I watch way too much Law & Order to be a fan of prostitution (health crisis, anyone?), but I find it bizarre (and rather endearing) how the myth of the innocent victim has continued in our society. Abused women never stay with their abusers because they actually get an emotional/financial pay-off! Thiefs never keep thieving because they like the thrill and ease of getting stuff that doesn't belong to them!

The point with virtue isn't that everyone secretly hates vice; the point with virtue is that it puts long-term personal and public goals before short-term gains. And it's less trashy. I do, in fact, think staying with an abusive spouse is stupid and harmful. But I also think that some women in these situations (and some men) are not just victims. And until that is recognized, how on earth can they be helped? Until you can say to a woman, "Look, I know you like the ease of having no choices and the buzz of your husband being SOOO sorry after he beats you, but you have to grow up and live without it," why should she listen?

And she might choose to make no-choice, not because she doesn't know any better but because she actually prefers the way she lives.

The problem, of course, is that there are people caught in bad situations who can/should be helped by compassion and a leg up and distinguishing exactly who those people are before the fact is impossible. Welfare programs, like Reform, are catch-alls: catch 1,000, throw 980 back.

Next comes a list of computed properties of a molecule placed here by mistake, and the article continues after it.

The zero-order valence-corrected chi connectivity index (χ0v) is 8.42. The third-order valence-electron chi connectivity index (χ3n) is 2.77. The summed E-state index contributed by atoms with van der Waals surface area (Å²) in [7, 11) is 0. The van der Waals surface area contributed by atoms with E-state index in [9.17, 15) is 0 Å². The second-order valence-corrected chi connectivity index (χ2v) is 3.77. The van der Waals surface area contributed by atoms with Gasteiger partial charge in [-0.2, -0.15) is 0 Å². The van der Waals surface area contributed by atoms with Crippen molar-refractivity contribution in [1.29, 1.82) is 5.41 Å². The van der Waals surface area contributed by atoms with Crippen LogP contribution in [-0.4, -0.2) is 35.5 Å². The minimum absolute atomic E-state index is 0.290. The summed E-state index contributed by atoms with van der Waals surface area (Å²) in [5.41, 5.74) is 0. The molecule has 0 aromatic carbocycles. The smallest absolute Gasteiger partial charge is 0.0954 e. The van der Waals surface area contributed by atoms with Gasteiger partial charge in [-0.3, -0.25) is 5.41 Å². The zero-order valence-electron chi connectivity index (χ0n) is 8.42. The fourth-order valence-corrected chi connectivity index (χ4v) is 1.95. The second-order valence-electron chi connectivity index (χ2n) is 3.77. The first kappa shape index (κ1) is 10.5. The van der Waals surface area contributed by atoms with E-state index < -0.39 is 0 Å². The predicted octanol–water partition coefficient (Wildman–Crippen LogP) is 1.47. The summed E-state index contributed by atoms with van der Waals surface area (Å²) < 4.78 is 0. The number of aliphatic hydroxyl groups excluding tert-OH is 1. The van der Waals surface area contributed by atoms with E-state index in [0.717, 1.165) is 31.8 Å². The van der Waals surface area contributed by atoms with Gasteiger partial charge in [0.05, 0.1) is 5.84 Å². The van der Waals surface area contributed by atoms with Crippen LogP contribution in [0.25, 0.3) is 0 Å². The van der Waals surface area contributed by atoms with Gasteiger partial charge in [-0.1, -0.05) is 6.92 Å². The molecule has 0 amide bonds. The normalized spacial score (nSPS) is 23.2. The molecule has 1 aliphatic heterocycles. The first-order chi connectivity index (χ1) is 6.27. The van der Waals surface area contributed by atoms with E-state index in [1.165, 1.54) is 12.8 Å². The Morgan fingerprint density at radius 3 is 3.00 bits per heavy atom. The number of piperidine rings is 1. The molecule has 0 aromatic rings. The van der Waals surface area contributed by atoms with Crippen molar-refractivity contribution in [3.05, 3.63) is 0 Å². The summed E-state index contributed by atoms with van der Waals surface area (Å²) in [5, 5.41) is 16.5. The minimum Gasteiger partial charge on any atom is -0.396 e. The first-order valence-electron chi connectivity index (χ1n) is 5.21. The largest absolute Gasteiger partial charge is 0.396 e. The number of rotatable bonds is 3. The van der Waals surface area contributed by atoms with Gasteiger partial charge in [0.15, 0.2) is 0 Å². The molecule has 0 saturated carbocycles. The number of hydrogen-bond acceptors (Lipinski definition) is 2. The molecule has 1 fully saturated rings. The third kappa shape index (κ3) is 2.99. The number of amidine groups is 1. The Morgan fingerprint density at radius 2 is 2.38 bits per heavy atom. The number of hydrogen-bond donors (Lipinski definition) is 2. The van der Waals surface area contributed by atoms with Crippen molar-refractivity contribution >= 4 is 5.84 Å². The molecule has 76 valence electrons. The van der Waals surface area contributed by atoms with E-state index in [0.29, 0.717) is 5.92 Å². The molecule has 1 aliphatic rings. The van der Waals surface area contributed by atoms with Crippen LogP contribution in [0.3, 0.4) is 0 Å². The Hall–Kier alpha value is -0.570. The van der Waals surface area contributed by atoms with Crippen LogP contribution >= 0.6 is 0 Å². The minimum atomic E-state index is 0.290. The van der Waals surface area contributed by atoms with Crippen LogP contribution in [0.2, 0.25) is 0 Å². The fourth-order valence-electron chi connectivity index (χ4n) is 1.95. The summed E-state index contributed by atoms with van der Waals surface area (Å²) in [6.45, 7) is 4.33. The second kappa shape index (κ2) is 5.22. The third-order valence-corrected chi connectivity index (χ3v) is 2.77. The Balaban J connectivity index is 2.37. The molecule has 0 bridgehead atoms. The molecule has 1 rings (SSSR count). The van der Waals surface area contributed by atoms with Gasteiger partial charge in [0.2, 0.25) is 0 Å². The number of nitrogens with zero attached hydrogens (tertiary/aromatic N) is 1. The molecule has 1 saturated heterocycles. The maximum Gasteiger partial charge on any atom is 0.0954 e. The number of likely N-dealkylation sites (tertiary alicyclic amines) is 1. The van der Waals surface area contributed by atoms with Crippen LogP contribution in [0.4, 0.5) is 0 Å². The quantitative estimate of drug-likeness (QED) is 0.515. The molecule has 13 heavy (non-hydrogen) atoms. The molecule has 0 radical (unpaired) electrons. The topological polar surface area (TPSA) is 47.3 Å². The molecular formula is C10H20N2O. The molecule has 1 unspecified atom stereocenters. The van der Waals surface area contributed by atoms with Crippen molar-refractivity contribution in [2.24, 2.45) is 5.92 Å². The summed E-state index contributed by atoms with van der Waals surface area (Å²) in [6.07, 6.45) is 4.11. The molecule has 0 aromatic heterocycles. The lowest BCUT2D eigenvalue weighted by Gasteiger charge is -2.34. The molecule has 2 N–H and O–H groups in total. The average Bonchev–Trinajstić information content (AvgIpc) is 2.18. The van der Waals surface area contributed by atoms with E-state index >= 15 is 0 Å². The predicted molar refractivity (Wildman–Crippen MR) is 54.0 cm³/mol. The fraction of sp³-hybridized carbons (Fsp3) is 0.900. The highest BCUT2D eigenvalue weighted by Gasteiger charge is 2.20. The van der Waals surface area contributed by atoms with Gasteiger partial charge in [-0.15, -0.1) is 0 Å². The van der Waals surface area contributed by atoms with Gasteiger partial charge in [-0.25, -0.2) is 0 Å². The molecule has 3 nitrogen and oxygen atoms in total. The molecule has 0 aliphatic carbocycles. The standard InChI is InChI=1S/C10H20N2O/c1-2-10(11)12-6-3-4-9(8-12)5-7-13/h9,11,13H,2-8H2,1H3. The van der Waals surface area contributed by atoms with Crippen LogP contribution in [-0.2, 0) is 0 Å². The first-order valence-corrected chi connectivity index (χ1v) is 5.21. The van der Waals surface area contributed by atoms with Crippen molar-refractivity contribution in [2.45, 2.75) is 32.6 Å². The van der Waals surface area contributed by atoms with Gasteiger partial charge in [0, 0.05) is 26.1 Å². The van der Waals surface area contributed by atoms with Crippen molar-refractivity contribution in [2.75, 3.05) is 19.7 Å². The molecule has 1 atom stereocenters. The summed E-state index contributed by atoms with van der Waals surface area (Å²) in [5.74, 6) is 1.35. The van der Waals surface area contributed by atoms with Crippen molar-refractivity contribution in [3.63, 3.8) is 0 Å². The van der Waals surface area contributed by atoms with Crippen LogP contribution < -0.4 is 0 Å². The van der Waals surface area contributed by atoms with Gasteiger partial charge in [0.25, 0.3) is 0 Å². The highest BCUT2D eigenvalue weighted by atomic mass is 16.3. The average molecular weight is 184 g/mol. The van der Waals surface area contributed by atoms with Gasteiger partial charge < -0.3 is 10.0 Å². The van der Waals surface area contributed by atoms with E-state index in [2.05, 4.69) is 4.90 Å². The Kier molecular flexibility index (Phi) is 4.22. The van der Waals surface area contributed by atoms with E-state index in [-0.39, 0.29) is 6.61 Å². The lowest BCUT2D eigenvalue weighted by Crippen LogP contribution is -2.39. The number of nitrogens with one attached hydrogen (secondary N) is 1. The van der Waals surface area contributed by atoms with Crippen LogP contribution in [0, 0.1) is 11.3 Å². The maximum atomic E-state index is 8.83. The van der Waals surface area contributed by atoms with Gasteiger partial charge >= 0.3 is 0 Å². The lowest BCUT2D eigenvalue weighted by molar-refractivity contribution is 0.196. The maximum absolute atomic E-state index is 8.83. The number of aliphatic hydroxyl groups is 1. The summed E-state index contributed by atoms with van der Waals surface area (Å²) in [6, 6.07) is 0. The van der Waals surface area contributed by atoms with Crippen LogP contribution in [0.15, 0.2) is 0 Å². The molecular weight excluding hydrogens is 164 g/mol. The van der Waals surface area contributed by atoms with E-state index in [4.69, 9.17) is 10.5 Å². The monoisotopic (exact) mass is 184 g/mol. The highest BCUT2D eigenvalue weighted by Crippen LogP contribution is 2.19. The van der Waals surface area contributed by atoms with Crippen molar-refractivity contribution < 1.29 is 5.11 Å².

This may be too cynical; believe me, as a religious/ethical/American/libertarian person, I believe in looking for the 20, but it is also why I believe far more in the reformed pickpocket who becomes his lord's valet than in the group home. People can make even broken systems work. But the solution isn't warm and fuzzy, and an alpha male showing up and charming everyone into virtuous behavior just doesn't make the grade.


Moriah Jovan said...

Oh, amen, honey, amen.

My dad used to say, "I believe people are basically good."

My Southern Baptist educators would say, "We are all evil and subject to the natural man. There is no good in us."

I think the truth is along the spectrum of all people who ever lived.

Here's the thing: Nobody wants to admit to believing that some people a) LIKE their crappy lifestyle and b) aren't physically/mentally capable of doing any better no matter how much you push and prod and teach.

After all, the jobs of Wal-Mart greeter and sacrament meeting bulletin-passer-outter exist for a REASON.

Kate Woodbury said...

Moriah: Sorry it took so long for me to post this! It went into moderation; like with email, some things go into moderation and others don't. Apparently, this is a new Blogger feature! From now on, I'll be sure to check my moderation file!

Kate Woodbury said...

BTW, your comment describes my job! As a freshmen composition instructor, I can make a functional writer out of *almost* any student (but not all!). And I can help a number of okay writers improve, and I can provide helpful feedback to good writers who want to get better.

I CANNOT make a profound/insightful/critically-thinking/beautiful-language-using writer out of ALL my students. It simply isn't possible. (Or fair--to any of the people involved.)